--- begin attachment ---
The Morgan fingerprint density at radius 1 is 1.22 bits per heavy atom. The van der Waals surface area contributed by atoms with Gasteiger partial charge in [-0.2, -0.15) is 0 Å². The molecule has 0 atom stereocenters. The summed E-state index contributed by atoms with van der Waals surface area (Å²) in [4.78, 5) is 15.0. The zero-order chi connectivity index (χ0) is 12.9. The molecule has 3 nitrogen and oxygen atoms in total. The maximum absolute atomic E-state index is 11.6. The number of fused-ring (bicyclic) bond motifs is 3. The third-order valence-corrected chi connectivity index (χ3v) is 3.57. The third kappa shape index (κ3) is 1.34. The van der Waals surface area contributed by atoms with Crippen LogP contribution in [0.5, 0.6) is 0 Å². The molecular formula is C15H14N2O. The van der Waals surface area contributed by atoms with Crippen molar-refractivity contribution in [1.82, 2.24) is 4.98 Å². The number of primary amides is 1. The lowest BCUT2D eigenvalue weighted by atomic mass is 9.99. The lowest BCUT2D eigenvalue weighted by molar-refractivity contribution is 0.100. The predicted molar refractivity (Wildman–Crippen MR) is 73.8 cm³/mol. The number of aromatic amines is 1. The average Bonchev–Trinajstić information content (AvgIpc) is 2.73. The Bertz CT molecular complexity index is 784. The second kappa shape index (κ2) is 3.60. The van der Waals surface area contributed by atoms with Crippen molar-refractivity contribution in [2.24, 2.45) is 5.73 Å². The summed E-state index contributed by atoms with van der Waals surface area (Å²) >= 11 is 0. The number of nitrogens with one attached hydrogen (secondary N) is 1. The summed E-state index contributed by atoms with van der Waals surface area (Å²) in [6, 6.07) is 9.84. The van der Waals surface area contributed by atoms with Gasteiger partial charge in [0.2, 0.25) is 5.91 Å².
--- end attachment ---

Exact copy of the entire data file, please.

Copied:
The Morgan fingerprint density at radius 1 is 1.22 bits per heavy atom. The van der Waals surface area contributed by atoms with Gasteiger partial charge in [-0.2, -0.15) is 0 Å². The molecule has 0 atom stereocenters. The summed E-state index contributed by atoms with van der Waals surface area (Å²) in [4.78, 5) is 15.0. The zero-order chi connectivity index (χ0) is 12.9. The molecule has 3 nitrogen and oxygen atoms in total. The maximum absolute atomic E-state index is 11.6. The number of fused-ring (bicyclic) bond motifs is 3. The third-order valence-corrected chi connectivity index (χ3v) is 3.57. The third kappa shape index (κ3) is 1.34. The van der Waals surface area contributed by atoms with Crippen LogP contribution in [0.5, 0.6) is 0 Å². The molecular formula is C15H14N2O. The van der Waals surface area contributed by atoms with Crippen molar-refractivity contribution in [1.82, 2.24) is 4.98 Å². The number of primary amides is 1. The lowest BCUT2D eigenvalue weighted by atomic mass is 9.99. The lowest BCUT2D eigenvalue weighted by molar-refractivity contribution is 0.100. The predicted molar refractivity (Wildman–Crippen MR) is 73.8 cm³/mol. The number of aromatic amines is 1. The average Bonchev–Trinajstić information content (AvgIpc) is 2.73. The Bertz CT molecular complexity index is 784. The second kappa shape index (κ2) is 3.60. The van der Waals surface area contributed by atoms with Crippen molar-refractivity contribution in [2.24, 2.45) is 5.73 Å². The summed E-state index contributed by atoms with van der Waals surface area (Å²) >= 11 is 0. The number of nitrogens with one attached hydrogen (secondary N) is 1. The summed E-state index contributed by atoms with van der Waals surface area (Å²) in [6, 6.07) is 9.84. The van der Waals surface area contributed by atoms with Gasteiger partial charge in [0.2, 0.25) is 5.91 Å².